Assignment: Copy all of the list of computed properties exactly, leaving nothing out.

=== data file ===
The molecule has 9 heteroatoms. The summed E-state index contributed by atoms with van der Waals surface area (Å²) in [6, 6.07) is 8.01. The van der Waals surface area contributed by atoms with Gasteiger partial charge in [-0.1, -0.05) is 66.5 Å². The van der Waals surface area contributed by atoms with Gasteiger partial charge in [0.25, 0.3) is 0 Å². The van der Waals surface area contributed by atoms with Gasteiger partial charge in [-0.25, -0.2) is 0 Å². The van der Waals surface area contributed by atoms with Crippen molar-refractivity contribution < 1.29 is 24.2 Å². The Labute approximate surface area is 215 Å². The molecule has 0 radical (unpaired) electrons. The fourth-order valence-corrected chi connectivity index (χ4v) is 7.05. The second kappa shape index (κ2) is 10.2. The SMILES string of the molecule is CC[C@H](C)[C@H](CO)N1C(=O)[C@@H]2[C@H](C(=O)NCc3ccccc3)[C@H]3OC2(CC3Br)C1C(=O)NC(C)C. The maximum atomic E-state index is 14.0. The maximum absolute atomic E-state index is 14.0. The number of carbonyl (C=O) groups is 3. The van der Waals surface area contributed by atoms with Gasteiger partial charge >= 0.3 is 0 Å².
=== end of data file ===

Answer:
The molecule has 9 heteroatoms. The summed E-state index contributed by atoms with van der Waals surface area (Å²) in [6, 6.07) is 8.01. The van der Waals surface area contributed by atoms with Gasteiger partial charge in [-0.1, -0.05) is 66.5 Å². The van der Waals surface area contributed by atoms with Gasteiger partial charge in [0.25, 0.3) is 0 Å². The van der Waals surface area contributed by atoms with Gasteiger partial charge in [-0.25, -0.2) is 0 Å². The van der Waals surface area contributed by atoms with Crippen molar-refractivity contribution < 1.29 is 24.2 Å². The Labute approximate surface area is 215 Å². The molecule has 0 radical (unpaired) electrons. The fourth-order valence-corrected chi connectivity index (χ4v) is 7.05. The second kappa shape index (κ2) is 10.2. The SMILES string of the molecule is CC[C@H](C)[C@H](CO)N1C(=O)[C@@H]2[C@H](C(=O)NCc3ccccc3)[C@H]3OC2(CC3Br)C1C(=O)NC(C)C. The maximum atomic E-state index is 14.0. The maximum absolute atomic E-state index is 14.0. The number of carbonyl (C=O) groups is 3. The van der Waals surface area contributed by atoms with Gasteiger partial charge >= 0.3 is 0 Å².